Thermodynamics of Solubility

The equilibrium solubility of a substance is defined as the concentration of solute in its saturated solution, where the saturated solution exists in a state of equilibrium with pure solid solute. As solutes and solvents can be gaseous, liquid, or solid, there are nine possibilities for solutions, although liquid-gas, liquid-liquid, and liquid-solid are of particular interest for pharmaceutical applications. Among these, the most frequently encountered solubility behavior involves solid solutes dissolved in liquid solvent, so systems of this type will constitute the examples of the following discussions.

For the particular system of a saturated solution, the dissolved solute in the solution and the undissolved solute of the solid phase are in a state of dynamic equilibrium. Under those conditions, the rate of dissolution must equal the rate of precipitation and hence the concentration of the solute in the solution remains constant (as long as the same temperature is maintained).

For two phases in equilibrium, the chemical potential, / of the component in the two phases must be equal:

The chemical potential, also known as the molar free energy, can be represented by:

where |J.° is the chemical potential of the solute molecule in its reference state, and a is the activity of the solute in the solution. Since both the dissolved solute and the undissolved solid must refer back to the same standard state, it follows that the activities of the dissolved solute and that of the undissolved solid must be identical.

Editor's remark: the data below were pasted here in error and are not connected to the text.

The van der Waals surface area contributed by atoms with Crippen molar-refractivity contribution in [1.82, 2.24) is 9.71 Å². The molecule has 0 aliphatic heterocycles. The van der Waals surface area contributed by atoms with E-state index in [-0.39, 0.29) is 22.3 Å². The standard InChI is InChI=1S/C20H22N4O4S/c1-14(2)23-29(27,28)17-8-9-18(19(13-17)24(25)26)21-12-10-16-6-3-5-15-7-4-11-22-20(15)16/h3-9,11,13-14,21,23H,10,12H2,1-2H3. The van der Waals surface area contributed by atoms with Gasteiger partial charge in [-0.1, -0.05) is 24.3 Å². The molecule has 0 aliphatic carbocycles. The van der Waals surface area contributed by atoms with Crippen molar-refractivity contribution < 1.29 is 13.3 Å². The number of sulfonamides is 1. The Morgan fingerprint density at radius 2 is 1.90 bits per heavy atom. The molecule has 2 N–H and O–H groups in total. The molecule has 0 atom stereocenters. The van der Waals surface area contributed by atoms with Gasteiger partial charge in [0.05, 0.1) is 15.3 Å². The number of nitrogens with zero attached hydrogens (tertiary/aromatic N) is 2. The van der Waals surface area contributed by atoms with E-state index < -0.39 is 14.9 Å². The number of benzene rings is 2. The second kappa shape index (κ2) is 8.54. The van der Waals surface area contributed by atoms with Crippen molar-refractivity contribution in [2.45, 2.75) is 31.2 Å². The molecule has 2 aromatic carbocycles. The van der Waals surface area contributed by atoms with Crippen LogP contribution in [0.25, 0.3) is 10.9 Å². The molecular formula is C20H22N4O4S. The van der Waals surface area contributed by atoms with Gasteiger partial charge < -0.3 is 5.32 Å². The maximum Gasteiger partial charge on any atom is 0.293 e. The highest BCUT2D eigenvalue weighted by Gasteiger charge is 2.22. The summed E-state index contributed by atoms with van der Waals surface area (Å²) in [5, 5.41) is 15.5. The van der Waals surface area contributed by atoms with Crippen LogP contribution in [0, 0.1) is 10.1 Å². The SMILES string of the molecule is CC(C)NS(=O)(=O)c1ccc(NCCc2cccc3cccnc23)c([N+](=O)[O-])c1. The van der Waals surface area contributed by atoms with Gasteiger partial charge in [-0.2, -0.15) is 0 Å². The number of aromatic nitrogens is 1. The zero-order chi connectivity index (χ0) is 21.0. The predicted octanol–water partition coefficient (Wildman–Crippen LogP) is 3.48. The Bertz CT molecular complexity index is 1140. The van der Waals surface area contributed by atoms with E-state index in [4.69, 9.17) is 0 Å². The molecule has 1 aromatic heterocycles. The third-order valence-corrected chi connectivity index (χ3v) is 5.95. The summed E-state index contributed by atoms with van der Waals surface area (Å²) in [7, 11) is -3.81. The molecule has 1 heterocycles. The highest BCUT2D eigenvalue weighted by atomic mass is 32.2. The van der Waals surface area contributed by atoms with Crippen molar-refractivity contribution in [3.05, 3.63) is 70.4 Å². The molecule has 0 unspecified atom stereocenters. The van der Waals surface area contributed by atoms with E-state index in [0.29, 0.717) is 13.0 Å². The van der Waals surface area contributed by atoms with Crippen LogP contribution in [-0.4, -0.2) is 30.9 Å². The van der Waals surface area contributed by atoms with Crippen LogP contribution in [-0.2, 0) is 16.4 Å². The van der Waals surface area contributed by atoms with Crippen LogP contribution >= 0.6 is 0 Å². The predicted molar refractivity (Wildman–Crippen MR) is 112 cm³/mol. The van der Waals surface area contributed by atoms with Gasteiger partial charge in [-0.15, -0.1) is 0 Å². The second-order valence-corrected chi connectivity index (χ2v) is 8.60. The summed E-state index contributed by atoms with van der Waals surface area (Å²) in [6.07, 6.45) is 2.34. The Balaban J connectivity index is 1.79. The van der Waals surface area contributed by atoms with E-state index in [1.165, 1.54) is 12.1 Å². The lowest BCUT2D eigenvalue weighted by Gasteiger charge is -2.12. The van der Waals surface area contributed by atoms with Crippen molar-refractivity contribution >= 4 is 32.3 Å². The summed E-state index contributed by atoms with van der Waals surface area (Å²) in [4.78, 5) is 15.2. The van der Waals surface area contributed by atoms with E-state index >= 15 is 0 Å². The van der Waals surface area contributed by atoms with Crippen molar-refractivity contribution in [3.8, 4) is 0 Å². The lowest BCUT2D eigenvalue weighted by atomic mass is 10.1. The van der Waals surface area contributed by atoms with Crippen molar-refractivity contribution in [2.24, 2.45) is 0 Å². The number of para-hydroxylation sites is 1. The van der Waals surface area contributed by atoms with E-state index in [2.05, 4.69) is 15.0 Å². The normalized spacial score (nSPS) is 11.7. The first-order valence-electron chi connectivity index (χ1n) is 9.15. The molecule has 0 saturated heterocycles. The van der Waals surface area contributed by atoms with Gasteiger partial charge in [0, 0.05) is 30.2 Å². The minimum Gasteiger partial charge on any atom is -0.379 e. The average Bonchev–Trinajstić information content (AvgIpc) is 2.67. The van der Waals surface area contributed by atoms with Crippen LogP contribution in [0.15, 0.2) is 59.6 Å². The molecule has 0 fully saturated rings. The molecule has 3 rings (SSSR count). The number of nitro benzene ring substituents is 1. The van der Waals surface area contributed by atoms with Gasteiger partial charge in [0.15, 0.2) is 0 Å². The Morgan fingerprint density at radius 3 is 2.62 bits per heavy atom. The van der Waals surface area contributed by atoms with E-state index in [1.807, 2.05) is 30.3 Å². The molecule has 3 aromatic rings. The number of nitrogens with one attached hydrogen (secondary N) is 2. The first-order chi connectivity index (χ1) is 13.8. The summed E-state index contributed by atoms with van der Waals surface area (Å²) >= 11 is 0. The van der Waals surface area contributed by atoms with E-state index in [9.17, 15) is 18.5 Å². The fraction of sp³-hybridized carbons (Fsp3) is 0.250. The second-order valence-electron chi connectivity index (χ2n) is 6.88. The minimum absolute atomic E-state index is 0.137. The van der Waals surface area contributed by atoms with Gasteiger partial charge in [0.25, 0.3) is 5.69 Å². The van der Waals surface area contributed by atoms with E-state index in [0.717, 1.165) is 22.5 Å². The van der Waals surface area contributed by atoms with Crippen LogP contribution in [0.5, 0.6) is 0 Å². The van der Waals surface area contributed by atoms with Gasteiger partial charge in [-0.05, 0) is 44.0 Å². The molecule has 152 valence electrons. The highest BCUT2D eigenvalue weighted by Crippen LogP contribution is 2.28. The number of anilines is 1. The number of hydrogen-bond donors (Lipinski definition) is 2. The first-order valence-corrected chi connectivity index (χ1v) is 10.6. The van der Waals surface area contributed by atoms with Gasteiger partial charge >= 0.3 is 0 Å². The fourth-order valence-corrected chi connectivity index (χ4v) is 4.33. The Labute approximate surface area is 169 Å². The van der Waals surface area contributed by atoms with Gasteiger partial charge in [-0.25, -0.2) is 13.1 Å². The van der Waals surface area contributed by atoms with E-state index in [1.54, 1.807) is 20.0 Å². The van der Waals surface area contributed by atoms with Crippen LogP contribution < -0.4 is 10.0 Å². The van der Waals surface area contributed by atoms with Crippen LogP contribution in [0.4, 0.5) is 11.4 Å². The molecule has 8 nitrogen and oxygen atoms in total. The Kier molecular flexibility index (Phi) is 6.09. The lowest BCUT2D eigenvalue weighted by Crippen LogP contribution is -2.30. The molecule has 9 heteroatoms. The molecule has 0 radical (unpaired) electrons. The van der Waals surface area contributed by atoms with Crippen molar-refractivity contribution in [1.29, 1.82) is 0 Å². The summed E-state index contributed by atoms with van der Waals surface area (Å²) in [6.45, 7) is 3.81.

The activity of a component in a solution is defined as the product of its activity coefficient, y, and its mole fraction, X:

For the solute B in a saturated solution:

According to equation (8), the solubility of a substance would be proportional to the activity of the undissolved solid, and inversely proportional to its activity coefficient. Although the activity of a substance in its standard state is defined as unity, the activity of the undissolved solid must depend on reference state. A hypothetical, supercooled liquid state of solute at the temperature of interest is commonly taken as the standard state, making the activity coefficient a more complicated term. The activity coefficient will depend on the nature of both the solute and solvent, as well as on the temperature of the solution.

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